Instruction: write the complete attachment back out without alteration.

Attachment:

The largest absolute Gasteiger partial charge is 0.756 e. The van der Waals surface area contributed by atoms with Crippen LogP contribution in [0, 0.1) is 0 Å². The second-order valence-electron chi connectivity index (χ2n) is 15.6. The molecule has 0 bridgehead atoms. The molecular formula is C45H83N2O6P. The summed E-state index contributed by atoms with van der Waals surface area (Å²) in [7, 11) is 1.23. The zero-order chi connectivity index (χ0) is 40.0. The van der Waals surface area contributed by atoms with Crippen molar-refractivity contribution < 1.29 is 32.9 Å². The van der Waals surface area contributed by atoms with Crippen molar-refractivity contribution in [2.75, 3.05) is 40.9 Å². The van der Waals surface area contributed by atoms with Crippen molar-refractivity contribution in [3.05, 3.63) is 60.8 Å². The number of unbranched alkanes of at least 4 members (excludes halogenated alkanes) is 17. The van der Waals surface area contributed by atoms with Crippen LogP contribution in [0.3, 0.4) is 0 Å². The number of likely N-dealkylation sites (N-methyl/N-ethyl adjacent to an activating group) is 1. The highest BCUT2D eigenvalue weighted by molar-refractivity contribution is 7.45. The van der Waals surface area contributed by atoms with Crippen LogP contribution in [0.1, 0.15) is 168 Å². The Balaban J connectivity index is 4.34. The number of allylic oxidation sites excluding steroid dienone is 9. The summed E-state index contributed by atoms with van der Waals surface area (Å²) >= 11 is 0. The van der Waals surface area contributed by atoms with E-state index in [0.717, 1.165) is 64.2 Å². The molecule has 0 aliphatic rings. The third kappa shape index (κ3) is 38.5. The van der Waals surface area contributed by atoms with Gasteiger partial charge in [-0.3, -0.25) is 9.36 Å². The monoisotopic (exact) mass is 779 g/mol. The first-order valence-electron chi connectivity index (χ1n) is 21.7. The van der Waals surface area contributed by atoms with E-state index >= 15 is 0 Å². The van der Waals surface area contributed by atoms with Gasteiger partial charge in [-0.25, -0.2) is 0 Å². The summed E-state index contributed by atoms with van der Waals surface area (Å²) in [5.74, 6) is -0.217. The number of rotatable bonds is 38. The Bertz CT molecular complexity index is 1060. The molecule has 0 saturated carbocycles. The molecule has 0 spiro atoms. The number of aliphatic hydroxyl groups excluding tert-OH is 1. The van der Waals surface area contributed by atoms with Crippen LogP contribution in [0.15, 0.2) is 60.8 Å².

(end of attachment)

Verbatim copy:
The largest absolute Gasteiger partial charge is 0.756 e. The van der Waals surface area contributed by atoms with Crippen LogP contribution in [0, 0.1) is 0 Å². The second-order valence-electron chi connectivity index (χ2n) is 15.6. The molecule has 0 bridgehead atoms. The molecular formula is C45H83N2O6P. The summed E-state index contributed by atoms with van der Waals surface area (Å²) in [7, 11) is 1.23. The zero-order chi connectivity index (χ0) is 40.0. The van der Waals surface area contributed by atoms with Crippen molar-refractivity contribution < 1.29 is 32.9 Å². The van der Waals surface area contributed by atoms with Crippen molar-refractivity contribution in [2.75, 3.05) is 40.9 Å². The van der Waals surface area contributed by atoms with Crippen molar-refractivity contribution in [3.05, 3.63) is 60.8 Å². The number of unbranched alkanes of at least 4 members (excludes halogenated alkanes) is 17. The van der Waals surface area contributed by atoms with Crippen LogP contribution in [0.3, 0.4) is 0 Å². The number of likely N-dealkylation sites (N-methyl/N-ethyl adjacent to an activating group) is 1. The highest BCUT2D eigenvalue weighted by molar-refractivity contribution is 7.45. The van der Waals surface area contributed by atoms with Crippen LogP contribution in [0.1, 0.15) is 168 Å². The Balaban J connectivity index is 4.34. The number of allylic oxidation sites excluding steroid dienone is 9. The summed E-state index contributed by atoms with van der Waals surface area (Å²) >= 11 is 0. The van der Waals surface area contributed by atoms with E-state index in [0.717, 1.165) is 64.2 Å². The molecule has 0 aliphatic rings. The third kappa shape index (κ3) is 38.5. The van der Waals surface area contributed by atoms with Gasteiger partial charge in [-0.3, -0.25) is 9.36 Å². The monoisotopic (exact) mass is 779 g/mol. The first-order valence-electron chi connectivity index (χ1n) is 21.7. The van der Waals surface area contributed by atoms with E-state index >= 15 is 0 Å². The van der Waals surface area contributed by atoms with Gasteiger partial charge in [-0.25, -0.2) is 0 Å². The summed E-state index contributed by atoms with van der Waals surface area (Å²) in [5.74, 6) is -0.217. The number of rotatable bonds is 38. The Bertz CT molecular complexity index is 1060. The molecule has 0 saturated carbocycles. The molecule has 0 spiro atoms. The number of aliphatic hydroxyl groups excluding tert-OH is 1. The van der Waals surface area contributed by atoms with Crippen LogP contribution in [0.15, 0.2) is 60.8 Å².